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Wood Fasteners

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Carriage bolts are not designed to be driven and are used where the bolt head ... * Many wood building failures due to inadequate joints Design Assembly Many ... – PowerPoint PPT presentation

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Title: Wood Fasteners


1
Wood Fasteners
  • BSE 2294
  • Animal Structures and Environment
  • Dr. Susan Wood Gay

2
A primary objective in building wood structures
is to design joints that are as strong as the
members to be joined.
  • Many wood building failures due to inadequate
    joints
  • Design
  • Assembly
  • Many farm buildings still stand without a single
    nail in them
  • Mortise and tenon
  • Wooden pegs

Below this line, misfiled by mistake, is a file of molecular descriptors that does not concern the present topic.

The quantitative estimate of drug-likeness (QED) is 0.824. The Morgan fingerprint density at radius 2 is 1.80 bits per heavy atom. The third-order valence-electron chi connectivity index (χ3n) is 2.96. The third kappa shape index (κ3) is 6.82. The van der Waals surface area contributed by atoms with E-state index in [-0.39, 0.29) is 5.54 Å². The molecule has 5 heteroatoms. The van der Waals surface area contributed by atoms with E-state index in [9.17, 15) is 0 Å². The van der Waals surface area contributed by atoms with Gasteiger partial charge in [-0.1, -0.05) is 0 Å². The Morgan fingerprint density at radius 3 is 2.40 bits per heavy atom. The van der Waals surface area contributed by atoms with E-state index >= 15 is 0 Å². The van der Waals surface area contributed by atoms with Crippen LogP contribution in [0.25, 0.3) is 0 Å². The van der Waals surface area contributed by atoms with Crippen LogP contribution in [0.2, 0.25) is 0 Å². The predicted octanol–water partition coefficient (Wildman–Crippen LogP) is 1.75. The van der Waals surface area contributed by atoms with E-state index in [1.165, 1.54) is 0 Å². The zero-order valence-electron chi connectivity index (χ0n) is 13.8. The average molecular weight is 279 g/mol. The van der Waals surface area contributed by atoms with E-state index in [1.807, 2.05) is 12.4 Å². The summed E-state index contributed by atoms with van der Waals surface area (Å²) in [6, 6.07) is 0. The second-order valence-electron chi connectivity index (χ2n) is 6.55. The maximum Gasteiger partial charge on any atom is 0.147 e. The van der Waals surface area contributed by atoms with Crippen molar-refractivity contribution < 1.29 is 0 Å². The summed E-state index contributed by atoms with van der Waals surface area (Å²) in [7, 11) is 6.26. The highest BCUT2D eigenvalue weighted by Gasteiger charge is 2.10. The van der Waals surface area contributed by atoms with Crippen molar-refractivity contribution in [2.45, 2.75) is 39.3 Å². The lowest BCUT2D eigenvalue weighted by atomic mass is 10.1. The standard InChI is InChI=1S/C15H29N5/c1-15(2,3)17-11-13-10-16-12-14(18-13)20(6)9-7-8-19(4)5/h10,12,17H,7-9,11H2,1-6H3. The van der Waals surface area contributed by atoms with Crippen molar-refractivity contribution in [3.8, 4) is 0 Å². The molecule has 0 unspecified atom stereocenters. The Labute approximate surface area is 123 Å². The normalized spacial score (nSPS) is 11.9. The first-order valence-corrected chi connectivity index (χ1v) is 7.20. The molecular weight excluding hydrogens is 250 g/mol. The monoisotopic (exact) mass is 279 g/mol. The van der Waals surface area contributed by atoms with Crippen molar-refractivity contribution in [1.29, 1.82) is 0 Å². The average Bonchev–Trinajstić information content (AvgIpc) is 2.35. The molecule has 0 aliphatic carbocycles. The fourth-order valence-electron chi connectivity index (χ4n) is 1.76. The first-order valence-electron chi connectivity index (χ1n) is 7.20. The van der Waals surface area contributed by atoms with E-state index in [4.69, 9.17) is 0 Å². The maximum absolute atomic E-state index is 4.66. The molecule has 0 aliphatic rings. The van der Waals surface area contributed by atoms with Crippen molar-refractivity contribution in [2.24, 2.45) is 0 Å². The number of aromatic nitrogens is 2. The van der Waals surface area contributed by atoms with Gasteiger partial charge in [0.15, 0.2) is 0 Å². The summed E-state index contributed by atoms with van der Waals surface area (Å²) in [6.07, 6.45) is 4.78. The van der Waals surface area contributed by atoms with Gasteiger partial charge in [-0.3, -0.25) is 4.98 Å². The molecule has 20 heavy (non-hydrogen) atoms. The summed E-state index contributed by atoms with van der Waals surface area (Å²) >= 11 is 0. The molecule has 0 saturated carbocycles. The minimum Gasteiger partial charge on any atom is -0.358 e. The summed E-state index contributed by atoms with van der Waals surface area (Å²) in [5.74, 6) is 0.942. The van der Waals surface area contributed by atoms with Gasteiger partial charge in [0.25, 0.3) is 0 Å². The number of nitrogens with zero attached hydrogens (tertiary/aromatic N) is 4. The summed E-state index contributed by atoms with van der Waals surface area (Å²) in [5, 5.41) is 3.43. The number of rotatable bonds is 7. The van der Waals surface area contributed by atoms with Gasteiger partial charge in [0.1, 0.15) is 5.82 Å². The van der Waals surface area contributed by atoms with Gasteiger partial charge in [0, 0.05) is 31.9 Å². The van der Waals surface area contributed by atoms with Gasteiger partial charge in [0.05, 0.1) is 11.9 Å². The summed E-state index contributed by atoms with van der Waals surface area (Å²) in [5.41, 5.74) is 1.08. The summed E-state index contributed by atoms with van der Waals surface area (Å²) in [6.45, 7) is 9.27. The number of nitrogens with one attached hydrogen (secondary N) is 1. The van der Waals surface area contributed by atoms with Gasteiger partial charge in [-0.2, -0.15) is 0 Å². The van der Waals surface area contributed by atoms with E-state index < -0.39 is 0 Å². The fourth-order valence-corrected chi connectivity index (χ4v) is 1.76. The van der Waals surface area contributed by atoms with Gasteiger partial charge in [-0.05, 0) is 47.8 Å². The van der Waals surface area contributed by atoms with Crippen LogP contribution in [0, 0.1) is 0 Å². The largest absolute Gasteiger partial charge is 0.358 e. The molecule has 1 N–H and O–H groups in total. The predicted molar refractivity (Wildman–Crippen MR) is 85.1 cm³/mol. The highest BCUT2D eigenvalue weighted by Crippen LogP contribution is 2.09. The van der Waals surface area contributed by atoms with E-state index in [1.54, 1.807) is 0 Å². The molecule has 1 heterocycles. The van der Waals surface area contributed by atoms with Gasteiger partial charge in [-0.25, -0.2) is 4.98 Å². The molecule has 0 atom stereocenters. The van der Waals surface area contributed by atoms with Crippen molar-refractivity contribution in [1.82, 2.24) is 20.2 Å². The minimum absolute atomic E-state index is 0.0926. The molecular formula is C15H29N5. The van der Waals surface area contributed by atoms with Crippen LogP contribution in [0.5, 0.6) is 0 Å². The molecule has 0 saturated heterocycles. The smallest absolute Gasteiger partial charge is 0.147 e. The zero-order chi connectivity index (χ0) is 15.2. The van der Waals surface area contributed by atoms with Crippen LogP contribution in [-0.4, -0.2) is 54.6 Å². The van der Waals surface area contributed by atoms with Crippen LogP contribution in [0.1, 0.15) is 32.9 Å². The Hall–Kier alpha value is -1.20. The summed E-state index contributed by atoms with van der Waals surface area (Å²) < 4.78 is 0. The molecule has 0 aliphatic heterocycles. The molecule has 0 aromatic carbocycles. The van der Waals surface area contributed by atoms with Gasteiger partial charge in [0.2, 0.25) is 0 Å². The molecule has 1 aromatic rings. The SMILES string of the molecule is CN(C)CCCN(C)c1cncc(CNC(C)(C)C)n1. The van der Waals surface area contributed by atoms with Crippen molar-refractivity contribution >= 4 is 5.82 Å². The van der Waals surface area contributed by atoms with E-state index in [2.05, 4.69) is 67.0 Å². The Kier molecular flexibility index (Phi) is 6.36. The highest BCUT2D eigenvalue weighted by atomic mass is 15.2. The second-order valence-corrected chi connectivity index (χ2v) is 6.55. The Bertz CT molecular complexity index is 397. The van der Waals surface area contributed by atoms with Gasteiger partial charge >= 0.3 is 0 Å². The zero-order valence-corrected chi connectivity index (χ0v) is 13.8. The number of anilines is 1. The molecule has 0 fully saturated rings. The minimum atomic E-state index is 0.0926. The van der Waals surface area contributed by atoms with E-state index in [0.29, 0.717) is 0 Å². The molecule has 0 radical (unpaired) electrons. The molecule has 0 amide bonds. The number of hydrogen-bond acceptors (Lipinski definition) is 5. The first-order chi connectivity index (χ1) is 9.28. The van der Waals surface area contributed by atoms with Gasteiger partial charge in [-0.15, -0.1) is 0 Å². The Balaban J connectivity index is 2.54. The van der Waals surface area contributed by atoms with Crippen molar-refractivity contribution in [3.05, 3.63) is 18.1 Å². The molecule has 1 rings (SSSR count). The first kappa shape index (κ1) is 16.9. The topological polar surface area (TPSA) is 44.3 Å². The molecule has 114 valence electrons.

Example of mortise and tenon joinery.
3
Mechanical connectors for wood structures are a
relatively new technology.
  • Early 1800s cut iron nails
  • 1875 steel wire nails
  • 1930 metal timber connectors

Cut nails from Shawnee Village an early
settlement in Ohio (1805-1808).
4
Mechanical connectors allow the load to be
transferred from one main member to another.
  • Nails
  • Screws
  • Bolts
  • Metal plate connectors

Wood screws.
5
Common wire nails are used for framing where
there will be considerable lateral load.
Common
Spike
Box
Finishing
6
Nail holding capacity depends on numerous
factors.
  • Direction of nail loading
  • Orientation of nail to grain
  • Depth of nail penetration
  • Diameter of nail
  • Species of wood
  • Nail Coating
  • Nail type

Common
Spike
Box
Finishing
Examples of basic nail types.
7
Spikes parallel the length of a number of the
sizes of common nails.
  • Larger in diameter than common nails